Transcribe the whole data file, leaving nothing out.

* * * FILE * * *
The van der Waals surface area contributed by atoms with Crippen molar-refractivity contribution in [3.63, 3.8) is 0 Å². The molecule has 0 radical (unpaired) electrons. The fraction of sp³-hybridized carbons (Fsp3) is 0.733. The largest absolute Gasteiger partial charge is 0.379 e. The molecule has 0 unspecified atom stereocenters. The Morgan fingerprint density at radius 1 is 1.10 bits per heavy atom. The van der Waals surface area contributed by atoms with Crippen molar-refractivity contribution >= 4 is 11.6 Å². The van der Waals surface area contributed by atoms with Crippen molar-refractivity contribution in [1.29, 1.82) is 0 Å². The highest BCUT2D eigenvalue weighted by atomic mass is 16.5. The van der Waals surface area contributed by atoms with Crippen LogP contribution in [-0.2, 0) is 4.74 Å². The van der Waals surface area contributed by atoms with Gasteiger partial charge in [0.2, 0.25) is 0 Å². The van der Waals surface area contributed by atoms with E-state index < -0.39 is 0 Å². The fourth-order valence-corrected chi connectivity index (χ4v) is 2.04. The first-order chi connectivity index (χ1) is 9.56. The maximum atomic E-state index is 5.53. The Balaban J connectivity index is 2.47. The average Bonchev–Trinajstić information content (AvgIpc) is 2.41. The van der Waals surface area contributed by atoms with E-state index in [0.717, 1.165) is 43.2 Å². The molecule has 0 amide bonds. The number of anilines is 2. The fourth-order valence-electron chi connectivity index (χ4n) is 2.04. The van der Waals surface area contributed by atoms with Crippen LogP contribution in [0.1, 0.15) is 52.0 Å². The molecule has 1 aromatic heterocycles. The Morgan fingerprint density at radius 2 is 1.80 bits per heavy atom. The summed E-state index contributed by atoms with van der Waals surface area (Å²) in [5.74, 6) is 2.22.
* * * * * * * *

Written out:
The van der Waals surface area contributed by atoms with Crippen molar-refractivity contribution in [3.63, 3.8) is 0 Å². The molecule has 0 radical (unpaired) electrons. The fraction of sp³-hybridized carbons (Fsp3) is 0.733. The largest absolute Gasteiger partial charge is 0.379 e. The molecule has 0 unspecified atom stereocenters. The Morgan fingerprint density at radius 1 is 1.10 bits per heavy atom. The van der Waals surface area contributed by atoms with Crippen molar-refractivity contribution >= 4 is 11.6 Å². The van der Waals surface area contributed by atoms with Crippen molar-refractivity contribution in [1.29, 1.82) is 0 Å². The highest BCUT2D eigenvalue weighted by atomic mass is 16.5. The van der Waals surface area contributed by atoms with Crippen LogP contribution in [-0.2, 0) is 4.74 Å². The van der Waals surface area contributed by atoms with Gasteiger partial charge in [0.2, 0.25) is 0 Å². The van der Waals surface area contributed by atoms with E-state index < -0.39 is 0 Å². The fourth-order valence-corrected chi connectivity index (χ4v) is 2.04. The first-order chi connectivity index (χ1) is 9.56. The maximum atomic E-state index is 5.53. The Balaban J connectivity index is 2.47. The average Bonchev–Trinajstić information content (AvgIpc) is 2.41. The van der Waals surface area contributed by atoms with E-state index in [0.717, 1.165) is 43.2 Å². The molecule has 0 amide bonds. The number of anilines is 2. The fourth-order valence-electron chi connectivity index (χ4n) is 2.04. The van der Waals surface area contributed by atoms with Crippen LogP contribution in [0.1, 0.15) is 52.0 Å². The molecule has 1 aromatic heterocycles. The Morgan fingerprint density at radius 2 is 1.80 bits per heavy atom. The summed E-state index contributed by atoms with van der Waals surface area (Å²) in [5.74, 6) is 2.22.